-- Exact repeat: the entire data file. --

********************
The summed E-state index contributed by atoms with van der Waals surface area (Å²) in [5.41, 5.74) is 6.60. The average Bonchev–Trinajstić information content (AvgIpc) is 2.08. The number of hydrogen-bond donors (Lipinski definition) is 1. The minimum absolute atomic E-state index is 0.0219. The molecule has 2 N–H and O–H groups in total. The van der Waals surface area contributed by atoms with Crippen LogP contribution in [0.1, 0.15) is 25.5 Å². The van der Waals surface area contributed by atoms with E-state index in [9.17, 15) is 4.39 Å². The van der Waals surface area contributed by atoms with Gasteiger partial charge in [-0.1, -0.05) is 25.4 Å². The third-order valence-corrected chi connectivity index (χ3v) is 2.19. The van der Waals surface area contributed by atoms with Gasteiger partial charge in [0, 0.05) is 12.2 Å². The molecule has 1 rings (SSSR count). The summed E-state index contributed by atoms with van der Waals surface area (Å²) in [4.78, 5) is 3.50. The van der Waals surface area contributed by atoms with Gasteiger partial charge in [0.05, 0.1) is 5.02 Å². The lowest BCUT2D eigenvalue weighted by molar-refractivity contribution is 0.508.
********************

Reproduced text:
The summed E-state index contributed by atoms with van der Waals surface area (Å²) in [5.41, 5.74) is 6.60. The average Bonchev–Trinajstić information content (AvgIpc) is 2.08. The number of hydrogen-bond donors (Lipinski definition) is 1. The minimum absolute atomic E-state index is 0.0219. The molecule has 2 N–H and O–H groups in total. The van der Waals surface area contributed by atoms with Crippen LogP contribution in [0.1, 0.15) is 25.5 Å². The van der Waals surface area contributed by atoms with E-state index in [9.17, 15) is 4.39 Å². The van der Waals surface area contributed by atoms with Gasteiger partial charge in [-0.1, -0.05) is 25.4 Å². The third-order valence-corrected chi connectivity index (χ3v) is 2.19. The van der Waals surface area contributed by atoms with Gasteiger partial charge in [0, 0.05) is 12.2 Å². The molecule has 1 rings (SSSR count). The summed E-state index contributed by atoms with van der Waals surface area (Å²) in [4.78, 5) is 3.50. The van der Waals surface area contributed by atoms with Gasteiger partial charge in [0.05, 0.1) is 5.02 Å². The lowest BCUT2D eigenvalue weighted by molar-refractivity contribution is 0.508.